Our nation’s mass transit systems provide a vital public service, and that has never been more evident than in the past months, as we have battled the COVID-19 pandemic. Even as transit agencies across the country contend with decreased ridership, operators continue to service the community, committed to transporting essential workers and those that depend upon mobility services. Transit systems and their technology partners are working together to adjust operations, provide passengers with up-to-date information, and ensure a safe transit environment.
To protect operators and those on essential trips, the industry has gotten creative, implementing new procedures and leveraging new technologies. For example, the Central Ohio Transit Authority (COTA) partnered with Via to provide on-demand bus service to its passengers, particularly those who relied on routes whose service was reduced due to COVID-19. COTA promotes safety and social distancing on its new service by limiting passengers, increasing sanitization, and requiring masks. Since communicating these improvements and policy changes to riders is critical, transit agencies like COTA are using all the tools available to them, including digital signage in multiple forms: on-board and stationary displays.
Since the early days of the pandemic, we have seen destination displays communicate important information to riders, such as “Essential Trips Only,” “Cleaned 30 Minutes Ago,” or “Face Coverings Required.” Stationary signs displaying seating charts and adjustments to fare policies can help avoid confusion when boarding and assist the operator in enforcing those rules for the benefit of public safety. To further encourage social distancing on public transit, automated capacity calculation and communication systems have hit the market to provide real-time detection of seated, boarding, and disembarking passengers. An exterior display can provide a real-time count of available seats so riders will know at a glance when and if it is safe to board.
Finding a “new normal”
To further improve on-board safety, the industry has taken cues from health officials, who have indicated that, while daily or “episodic” surface cleanings are important, they deliver only incomplete and short-lived protection. To mitigate the potential for further spread of coronavirus, episodic cleanings must be coupled with the “continuous intervention” functionality of an air treatment solution. Such a solution can directly confront airborne transmission of the virus and deliver much-needed continuous protection of indoor and enclosed spaces, including transit buses and railcars. By integrating the solution with on-board software and display technologies, transit agencies can provide this important information to passengers in addition to real-time tracking of available seats. Both solutions have the potential to increase ridership by alleviating safety concerns during the COVID-19 crisis and beyond.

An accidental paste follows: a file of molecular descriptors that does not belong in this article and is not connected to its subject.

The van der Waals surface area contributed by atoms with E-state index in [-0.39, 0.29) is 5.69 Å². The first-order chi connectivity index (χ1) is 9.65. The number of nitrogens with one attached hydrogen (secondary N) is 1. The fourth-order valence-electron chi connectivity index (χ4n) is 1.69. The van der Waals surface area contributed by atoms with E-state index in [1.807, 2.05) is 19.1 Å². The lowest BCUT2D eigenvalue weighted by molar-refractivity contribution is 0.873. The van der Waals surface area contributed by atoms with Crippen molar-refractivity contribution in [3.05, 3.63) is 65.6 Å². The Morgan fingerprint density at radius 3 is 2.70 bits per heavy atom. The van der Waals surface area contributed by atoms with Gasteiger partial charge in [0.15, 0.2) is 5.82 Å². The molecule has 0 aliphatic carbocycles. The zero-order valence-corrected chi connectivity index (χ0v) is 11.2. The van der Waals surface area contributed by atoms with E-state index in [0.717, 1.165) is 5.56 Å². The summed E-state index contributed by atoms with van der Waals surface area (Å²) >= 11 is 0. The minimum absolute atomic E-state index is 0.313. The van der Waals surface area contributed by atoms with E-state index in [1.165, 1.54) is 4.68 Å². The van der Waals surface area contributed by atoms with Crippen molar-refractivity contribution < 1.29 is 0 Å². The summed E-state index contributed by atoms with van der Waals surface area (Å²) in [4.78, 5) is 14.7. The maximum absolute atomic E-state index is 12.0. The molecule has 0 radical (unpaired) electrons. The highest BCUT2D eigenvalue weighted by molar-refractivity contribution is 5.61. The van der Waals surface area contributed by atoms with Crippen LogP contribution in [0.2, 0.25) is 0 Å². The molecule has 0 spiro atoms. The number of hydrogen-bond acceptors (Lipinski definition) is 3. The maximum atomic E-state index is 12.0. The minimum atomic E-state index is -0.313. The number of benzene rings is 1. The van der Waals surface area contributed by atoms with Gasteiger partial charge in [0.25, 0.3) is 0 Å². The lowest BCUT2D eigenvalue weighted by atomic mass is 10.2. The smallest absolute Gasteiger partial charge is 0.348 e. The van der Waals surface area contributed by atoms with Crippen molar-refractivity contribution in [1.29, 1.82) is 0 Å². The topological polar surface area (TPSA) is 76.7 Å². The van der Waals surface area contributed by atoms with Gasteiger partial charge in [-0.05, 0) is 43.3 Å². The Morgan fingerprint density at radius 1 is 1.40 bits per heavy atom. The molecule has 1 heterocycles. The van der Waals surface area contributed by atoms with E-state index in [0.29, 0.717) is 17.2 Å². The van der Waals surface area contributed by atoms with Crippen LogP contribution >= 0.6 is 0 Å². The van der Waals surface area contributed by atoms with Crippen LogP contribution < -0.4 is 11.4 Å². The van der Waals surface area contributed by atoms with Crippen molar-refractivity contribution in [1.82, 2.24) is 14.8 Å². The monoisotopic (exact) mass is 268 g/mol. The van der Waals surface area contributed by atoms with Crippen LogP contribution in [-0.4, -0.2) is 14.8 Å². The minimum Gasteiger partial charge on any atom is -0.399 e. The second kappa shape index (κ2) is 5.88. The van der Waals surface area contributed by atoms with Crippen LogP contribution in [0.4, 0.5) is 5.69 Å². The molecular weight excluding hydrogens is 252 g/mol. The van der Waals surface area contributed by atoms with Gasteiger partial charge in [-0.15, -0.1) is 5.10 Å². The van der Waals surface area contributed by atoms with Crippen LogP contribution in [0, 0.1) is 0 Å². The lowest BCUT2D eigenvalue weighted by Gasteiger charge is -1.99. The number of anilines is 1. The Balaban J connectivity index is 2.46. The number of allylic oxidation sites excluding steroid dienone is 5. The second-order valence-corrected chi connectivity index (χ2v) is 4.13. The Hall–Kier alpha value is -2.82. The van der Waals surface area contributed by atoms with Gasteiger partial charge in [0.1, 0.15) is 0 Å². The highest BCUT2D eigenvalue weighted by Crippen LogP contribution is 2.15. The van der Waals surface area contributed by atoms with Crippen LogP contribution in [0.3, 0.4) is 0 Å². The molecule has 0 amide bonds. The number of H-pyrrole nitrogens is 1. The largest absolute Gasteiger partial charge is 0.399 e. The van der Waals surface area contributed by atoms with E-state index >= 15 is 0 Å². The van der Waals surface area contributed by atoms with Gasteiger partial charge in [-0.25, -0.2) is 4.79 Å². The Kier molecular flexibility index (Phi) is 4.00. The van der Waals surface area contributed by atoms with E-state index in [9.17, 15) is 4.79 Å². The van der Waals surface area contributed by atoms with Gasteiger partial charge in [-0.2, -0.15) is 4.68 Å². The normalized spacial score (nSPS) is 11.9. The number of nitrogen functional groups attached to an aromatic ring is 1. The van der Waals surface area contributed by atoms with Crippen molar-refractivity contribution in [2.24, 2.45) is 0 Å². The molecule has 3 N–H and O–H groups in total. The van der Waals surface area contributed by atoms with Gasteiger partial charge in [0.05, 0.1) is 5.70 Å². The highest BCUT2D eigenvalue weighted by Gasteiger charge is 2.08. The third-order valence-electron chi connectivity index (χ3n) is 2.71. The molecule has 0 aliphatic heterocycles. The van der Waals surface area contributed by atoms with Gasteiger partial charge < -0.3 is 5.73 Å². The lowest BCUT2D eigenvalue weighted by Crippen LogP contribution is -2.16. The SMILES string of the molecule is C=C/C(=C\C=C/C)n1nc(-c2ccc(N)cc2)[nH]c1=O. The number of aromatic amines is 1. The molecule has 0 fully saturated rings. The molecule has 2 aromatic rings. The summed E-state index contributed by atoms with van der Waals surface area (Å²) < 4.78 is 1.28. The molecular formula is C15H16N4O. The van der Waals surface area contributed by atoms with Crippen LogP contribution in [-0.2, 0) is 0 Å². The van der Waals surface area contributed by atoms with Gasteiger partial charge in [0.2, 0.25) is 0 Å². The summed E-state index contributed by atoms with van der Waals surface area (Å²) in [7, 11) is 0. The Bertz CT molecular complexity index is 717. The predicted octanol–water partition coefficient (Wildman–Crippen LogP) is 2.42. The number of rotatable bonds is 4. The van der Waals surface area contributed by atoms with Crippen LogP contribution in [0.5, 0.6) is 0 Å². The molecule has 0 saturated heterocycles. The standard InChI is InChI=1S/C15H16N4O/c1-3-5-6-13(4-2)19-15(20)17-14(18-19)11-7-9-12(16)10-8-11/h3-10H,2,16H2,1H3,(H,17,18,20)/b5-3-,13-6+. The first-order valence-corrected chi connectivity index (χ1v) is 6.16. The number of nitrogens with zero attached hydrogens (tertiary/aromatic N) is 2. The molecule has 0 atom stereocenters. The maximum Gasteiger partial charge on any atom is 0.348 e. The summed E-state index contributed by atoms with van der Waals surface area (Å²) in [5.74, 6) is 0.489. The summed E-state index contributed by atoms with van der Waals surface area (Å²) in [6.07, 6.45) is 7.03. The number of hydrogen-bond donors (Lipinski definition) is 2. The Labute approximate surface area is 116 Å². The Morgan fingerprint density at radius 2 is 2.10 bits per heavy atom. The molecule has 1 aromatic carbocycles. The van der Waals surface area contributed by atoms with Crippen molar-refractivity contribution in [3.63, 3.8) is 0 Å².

Transit agencies can further increase on-board safety by leveraging existing technologies in new ways. For example, there is mounting interest in the use of thermal cameras to detect potential infections via a passenger’s body temperature. Once integrated with on-board software, this technology can be used to alert control centers to health risks on-board the vehicle, as well as to trigger the air treatment system to discreetly increase the level of air treatment and provide additional protection for other passengers and operators. By using these technologies in combination, transit agencies can increase safely while limiting operator and rider interaction with potentially infected individuals.
With each state responding to the pandemic with different policies and reopening timelines, it is more important than ever that transit systems proactively adjust their communications and procedures to keep passengers safe and comfortable on their journey. A versatile passenger information solution that allows for remote updates and a library of available messages gives transit agencies the tools they need to quickly respond to this crisis but also to prepare for future phases and other situations that may arise. For example, the technology could be used to provide information about if the next bus arriving will allow for social distancing and is equipped with an air treatment system or to inform passengers of service expansions as people return to work.
If COVID-19 and the events of 2020 have taught us anything, it is that, to protect people and our livelihood, we must be prepared for any and all crises that might impact our critical infrastructure. This includes global, national, state, or local crises, including localized outbreaks, as well as more common occurrences, such as traffic accidents, police pursuits, or even mass shootings. Timely communication can assist with many of these crises. On-board safety technologies, such as security cameras and announcements, have also been used to help combat human trafficking and raise awareness. Many agencies are already using on-board signage to display Amber Alerts and critical PSAs in cooperation with local law enforcement and other public safety authorities.
Moving forward, transit systems can leverage passenger information technology to prepare in advance by templatizing messages for use in the event of a crisis. This can empower the public with situation awareness and streamline transit response by enabling preparation of a library of approved, ready-to-use messages. By integrating an agency’s technologies, additional benefits can be realized both during a crisis and in day-to-day operations. Working together, transit systems and their technology partners can take prevention measures and translate them into clear communications for the benefit of the public.
Kirk Goins is CEO of Luminator Technology Group.